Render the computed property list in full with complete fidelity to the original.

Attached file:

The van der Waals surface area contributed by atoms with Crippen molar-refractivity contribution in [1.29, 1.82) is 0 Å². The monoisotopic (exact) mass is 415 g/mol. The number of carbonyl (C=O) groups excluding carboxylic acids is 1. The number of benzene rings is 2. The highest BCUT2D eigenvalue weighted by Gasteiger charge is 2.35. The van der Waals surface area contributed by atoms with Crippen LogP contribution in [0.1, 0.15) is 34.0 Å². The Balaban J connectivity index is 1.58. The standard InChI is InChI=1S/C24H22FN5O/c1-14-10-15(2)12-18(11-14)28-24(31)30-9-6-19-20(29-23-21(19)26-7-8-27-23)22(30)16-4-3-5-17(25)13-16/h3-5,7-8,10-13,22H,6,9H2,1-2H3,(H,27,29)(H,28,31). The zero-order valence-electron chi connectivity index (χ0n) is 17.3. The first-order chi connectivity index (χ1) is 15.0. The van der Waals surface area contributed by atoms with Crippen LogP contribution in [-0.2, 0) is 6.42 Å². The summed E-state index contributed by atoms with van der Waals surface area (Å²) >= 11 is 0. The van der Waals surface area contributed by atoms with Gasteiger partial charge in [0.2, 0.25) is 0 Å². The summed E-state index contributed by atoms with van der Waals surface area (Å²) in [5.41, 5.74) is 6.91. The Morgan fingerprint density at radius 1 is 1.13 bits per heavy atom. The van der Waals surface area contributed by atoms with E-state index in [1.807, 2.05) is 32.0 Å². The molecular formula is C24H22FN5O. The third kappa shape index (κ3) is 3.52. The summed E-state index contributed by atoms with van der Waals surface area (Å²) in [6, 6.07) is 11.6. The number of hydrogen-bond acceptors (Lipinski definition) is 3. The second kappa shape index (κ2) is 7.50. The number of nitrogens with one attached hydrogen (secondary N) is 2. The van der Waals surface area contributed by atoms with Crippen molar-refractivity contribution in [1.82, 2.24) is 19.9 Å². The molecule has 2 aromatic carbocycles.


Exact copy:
The van der Waals surface area contributed by atoms with Crippen molar-refractivity contribution in [1.29, 1.82) is 0 Å². The monoisotopic (exact) mass is 415 g/mol. The number of carbonyl (C=O) groups excluding carboxylic acids is 1. The number of benzene rings is 2. The highest BCUT2D eigenvalue weighted by Gasteiger charge is 2.35. The van der Waals surface area contributed by atoms with Crippen LogP contribution in [0.1, 0.15) is 34.0 Å². The Balaban J connectivity index is 1.58. The standard InChI is InChI=1S/C24H22FN5O/c1-14-10-15(2)12-18(11-14)28-24(31)30-9-6-19-20(29-23-21(19)26-7-8-27-23)22(30)16-4-3-5-17(25)13-16/h3-5,7-8,10-13,22H,6,9H2,1-2H3,(H,27,29)(H,28,31). The zero-order valence-electron chi connectivity index (χ0n) is 17.3. The first-order chi connectivity index (χ1) is 15.0. The van der Waals surface area contributed by atoms with Crippen LogP contribution in [-0.2, 0) is 6.42 Å². The summed E-state index contributed by atoms with van der Waals surface area (Å²) >= 11 is 0. The van der Waals surface area contributed by atoms with Gasteiger partial charge in [0.2, 0.25) is 0 Å². The summed E-state index contributed by atoms with van der Waals surface area (Å²) in [5.41, 5.74) is 6.91. The Morgan fingerprint density at radius 1 is 1.13 bits per heavy atom. The van der Waals surface area contributed by atoms with E-state index in [1.807, 2.05) is 32.0 Å². The molecular formula is C24H22FN5O. The third kappa shape index (κ3) is 3.52. The summed E-state index contributed by atoms with van der Waals surface area (Å²) in [6, 6.07) is 11.6. The number of hydrogen-bond acceptors (Lipinski definition) is 3. The second kappa shape index (κ2) is 7.50. The number of nitrogens with one attached hydrogen (secondary N) is 2. The van der Waals surface area contributed by atoms with Crippen molar-refractivity contribution in [1.82, 2.24) is 19.9 Å². The molecule has 2 aromatic carbocycles.